Mean girls, the sequel - FamilyEducation

Mean girls, the sequel

May 23,2011

As I mentioned in Friday's post, I chaperoned a first grade field trip to the North Carolina zoo at the end of last week. When I walked T. into the school building and into the classroom on field trip morning, I was given the list of kids who I would be chaperoning for the outing. I was a little concerned but happy to see the name of M. (not her real initial, FYI),  a girl in T.'s class who sometimes, when-it-suits-her is T.'s friend. As I wrote back in December, we've been trying all school year to help T. work through this confusing situation, to help her figure out how to interact with this particular child and it's been an up-and-down journey overall. Maybe spending the day with M. and T. would shed some light on the situation; maybe I could help facilitate some positive interactions between the two of them.

"Oh look, M." I said to the girl, showing her the name on the list. "You get to be in my group!"

The girl pulled a completely sullen face, right in T.'s face. "Why do I ALWAYS have to be in a group with T.?" She moaned. "I don't WANT to be in T.'s group."

Then came a chorus of comments from the girls around us. "T.'s mom--M. doesn't like T. Did you know that? M. doesn't like T."

I was pretty speechless over all this, actually. I looked around frantically for the teacher, for back-up. I have noticed that my threshold for tolerating poor behavior in children is pretty big: I am very conscious of how other parents and children may judge L., or be hurt by something he might point out in his matter-of-fact way, and so I always try and build in some leeway for every child. Maybe they don't mean to be rude. Maybe there are underlying reasons for the rudeness/poor behavior I don't know about. Maybe they are unhappy, and insecure. But I have to admit I was shaken by not only this child's comments, but the chorus of remarks made by the other girls. I said, icily, "That wasn't very kind, M." followed by "Well that's okay, you don't have to be in our group" and I made arrangements with the teacher to switch her to another one.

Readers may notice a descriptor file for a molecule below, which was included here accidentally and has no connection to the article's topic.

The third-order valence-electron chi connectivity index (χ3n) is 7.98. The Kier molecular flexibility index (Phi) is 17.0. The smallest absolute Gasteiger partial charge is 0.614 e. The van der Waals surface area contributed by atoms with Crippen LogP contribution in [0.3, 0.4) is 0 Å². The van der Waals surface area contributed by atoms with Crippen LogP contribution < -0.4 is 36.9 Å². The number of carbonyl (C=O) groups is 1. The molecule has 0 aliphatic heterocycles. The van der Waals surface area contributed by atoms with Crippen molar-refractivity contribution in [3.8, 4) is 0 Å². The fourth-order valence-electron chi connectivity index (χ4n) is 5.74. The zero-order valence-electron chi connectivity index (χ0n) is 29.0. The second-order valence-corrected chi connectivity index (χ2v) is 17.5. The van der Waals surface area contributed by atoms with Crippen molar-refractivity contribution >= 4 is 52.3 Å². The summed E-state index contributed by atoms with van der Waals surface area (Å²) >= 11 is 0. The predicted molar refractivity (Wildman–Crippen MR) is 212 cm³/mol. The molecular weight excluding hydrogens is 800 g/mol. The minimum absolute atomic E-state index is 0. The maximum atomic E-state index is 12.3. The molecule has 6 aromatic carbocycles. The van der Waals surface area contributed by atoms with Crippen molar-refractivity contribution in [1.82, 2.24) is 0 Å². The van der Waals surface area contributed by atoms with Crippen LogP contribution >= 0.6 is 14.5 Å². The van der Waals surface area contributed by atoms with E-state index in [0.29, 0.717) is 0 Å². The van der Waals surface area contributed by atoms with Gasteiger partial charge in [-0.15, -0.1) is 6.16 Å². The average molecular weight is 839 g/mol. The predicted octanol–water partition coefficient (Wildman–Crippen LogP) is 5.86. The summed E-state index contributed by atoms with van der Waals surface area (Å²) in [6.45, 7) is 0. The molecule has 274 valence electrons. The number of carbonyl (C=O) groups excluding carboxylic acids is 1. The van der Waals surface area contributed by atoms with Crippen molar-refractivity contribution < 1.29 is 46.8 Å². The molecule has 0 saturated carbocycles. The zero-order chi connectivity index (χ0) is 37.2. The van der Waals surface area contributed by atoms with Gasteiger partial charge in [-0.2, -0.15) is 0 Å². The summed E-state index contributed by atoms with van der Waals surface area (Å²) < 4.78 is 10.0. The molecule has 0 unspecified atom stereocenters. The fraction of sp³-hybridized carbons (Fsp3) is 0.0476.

All afternoon at the zoo, though, I second-guessed my move and wondered if it wouldn't have been better to keep T. and M. in one group, so I could monitor what was going on, and help the situation. But then I'd think, would *I* have wanted to spend the day with a girl who had just hurt my feelings, and who, apparently didn't like me? No, not really.

Not at all.

I felt so mama-bear upset inside for T., who tries her best to be a friend to all; who has such a big heart--one she is only too wiling to share with everyone. I also felt dismayed yet again to realize that it all starts so early--the cliquey behavior that seems to follow girls everywhere; the need to form and re-form friendships in that flavor-of-the-day way that I remember having so much trouble coping with myself; the mind games, the calculated withholding and offering of friendship the way you'd barter  prices at a market stall. It's a tangled social web that girls can weave, that's for sure. I spent a long time myself trying to pick my way through that web all through school and in college. Even now, some of my own distrust of female relationships comes from too many bad experiences with too many mean girls. 

I also find myself ill-equipped when it comes to dealing with a child who hurts my own child in that way, with words, and I'm filled with so many questions: What do you say in this situation? What if you overstep some boundary and say too much? Or correct too harshly? How do you begin to teach your own child how to grow a thick skin, when you, the parent, spends so much time struggling with this yourself? 

Here's the advice I gave T. when we got home. Be kind. Be compassionate (the ultimate weapon: no one can find fault with compassion). Be polite. But if anybody is mean to you with words, walk away. Imagine the words just flowing from one ear through to the other and out again, where they will float away and be lost. Don't let those words stay inside of you because if you do, they'll linger and cause damage. If anyone is mean to you with actions--especially ones that cause you pain, tell a teacher and a parent right away. And always, always, hold your head up high. Don't let anybody ever--EVER--drag it down.